This year marks the 150th anniversary of the Emancipation Proclamation, a document signed by President Abraham Lincoln, January 1, 1863. This anniversary, along with the upcoming 50th anniversary of the March on Washington, August 28, 1963, will be used as a back drop to critical questions to be raised at the forum. Together, the Proclamation of 1863 and the inspiring March on Washington represent two of the greatest events in our national heritage: The signing of the Proclamation by President Lincoln and the groundbreaking patriotic oratory of Martin Luther King Jr. These events are separated by 100 years and yet are joined at the hip in the struggle against the institutions of enslavement and segregation, which was a legacy of slavery and the caste system.
Discussion on two recently-produced Hollywood feature films, “Lincoln” and “Django Unchained,” will broaden the content of the forum. The release of these two films marks unprecedented territory for the American film industry. Revealing anything of substance about American enslavement of Black People in Hollywood-produced films has historically been an unmentionable; it has been a conspiracy of silence on the part of popular media. By presenting the question of slavery to popular culture (via these films), the Black and larger community have been provided a window of opportunity to think critically about the institution which held Black people in bondage for roughly 2.5 centuries.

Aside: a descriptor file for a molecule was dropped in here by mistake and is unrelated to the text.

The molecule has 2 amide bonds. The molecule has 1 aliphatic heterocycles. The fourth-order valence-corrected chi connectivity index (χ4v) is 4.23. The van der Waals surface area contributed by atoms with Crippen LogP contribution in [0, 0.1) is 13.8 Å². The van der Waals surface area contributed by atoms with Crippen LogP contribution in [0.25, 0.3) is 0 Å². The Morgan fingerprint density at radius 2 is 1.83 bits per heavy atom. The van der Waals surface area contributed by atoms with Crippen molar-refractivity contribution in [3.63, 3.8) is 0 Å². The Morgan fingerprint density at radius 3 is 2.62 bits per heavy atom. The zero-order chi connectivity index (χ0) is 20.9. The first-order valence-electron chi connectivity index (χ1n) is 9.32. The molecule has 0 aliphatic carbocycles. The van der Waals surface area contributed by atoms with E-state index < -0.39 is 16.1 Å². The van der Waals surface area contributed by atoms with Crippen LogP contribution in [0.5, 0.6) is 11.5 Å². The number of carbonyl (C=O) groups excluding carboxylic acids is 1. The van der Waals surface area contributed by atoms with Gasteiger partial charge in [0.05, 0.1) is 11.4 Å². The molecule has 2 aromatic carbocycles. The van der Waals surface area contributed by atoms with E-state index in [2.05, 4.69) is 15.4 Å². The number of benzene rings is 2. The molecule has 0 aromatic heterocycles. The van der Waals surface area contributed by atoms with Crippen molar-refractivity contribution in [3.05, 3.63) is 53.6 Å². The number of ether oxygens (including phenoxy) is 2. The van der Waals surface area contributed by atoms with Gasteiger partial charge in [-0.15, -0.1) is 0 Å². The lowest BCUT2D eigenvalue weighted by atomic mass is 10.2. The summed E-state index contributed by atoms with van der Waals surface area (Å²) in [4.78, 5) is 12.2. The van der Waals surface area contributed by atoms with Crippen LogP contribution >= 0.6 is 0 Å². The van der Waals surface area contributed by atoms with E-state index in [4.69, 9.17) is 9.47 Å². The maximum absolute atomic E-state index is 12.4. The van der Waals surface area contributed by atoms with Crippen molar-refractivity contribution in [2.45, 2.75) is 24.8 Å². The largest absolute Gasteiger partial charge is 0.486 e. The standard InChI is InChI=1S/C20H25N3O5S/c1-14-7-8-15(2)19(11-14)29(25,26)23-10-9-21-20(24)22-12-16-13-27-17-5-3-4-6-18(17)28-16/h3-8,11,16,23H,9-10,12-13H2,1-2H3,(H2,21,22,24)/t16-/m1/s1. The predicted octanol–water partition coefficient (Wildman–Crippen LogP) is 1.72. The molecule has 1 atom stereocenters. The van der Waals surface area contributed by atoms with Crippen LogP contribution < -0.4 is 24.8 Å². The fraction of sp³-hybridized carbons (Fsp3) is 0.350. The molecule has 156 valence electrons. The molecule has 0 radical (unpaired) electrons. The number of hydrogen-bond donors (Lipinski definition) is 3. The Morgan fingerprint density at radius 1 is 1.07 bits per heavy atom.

This series of forums will be held monthly at our faith institutions and are open to all members of the community: faith and secular, our youth and seniors, activists and scholars, the people with ties to the criminal justice system, from both sides and of the law. And last but not least, the working class, employed or not.
The meetings will be held under the title Karamu House. The first Karamu House Meeting will be held at Progressive Missionary Baptist Church, 1505 Burns Ave., St. Paul.
Karamu is a Swahili word, which is widely spoken in East Africa. It means “center of community life, a place of festive enjoyment.”
Solidarity is comprised of a group of African American citizens who are committed to social action. The word Solidarity is a call for any and all who are sincerely committed to serve. Solidarity is committed to serve the struggle historically and contemporarily for social justice, participatory democracy, and pro-human values. Solidarity is a call to all who dare to struggle and dare to win. Over the past 2.5 years, Solidarity has sponsored several community political education programs at the renown Capri Theater; documentary films with expert panelists has been the format. The response to these presentations has been positive beyond measure. In addition, Solidarity presents every fourth Friday of the month, classic African American Films with educational, political and entertainment content. This collaboration between our churches and an activist group bound to the history of the Black church institution is an attempt to energize our community towards social change.
For more information, call (651) 774-5503.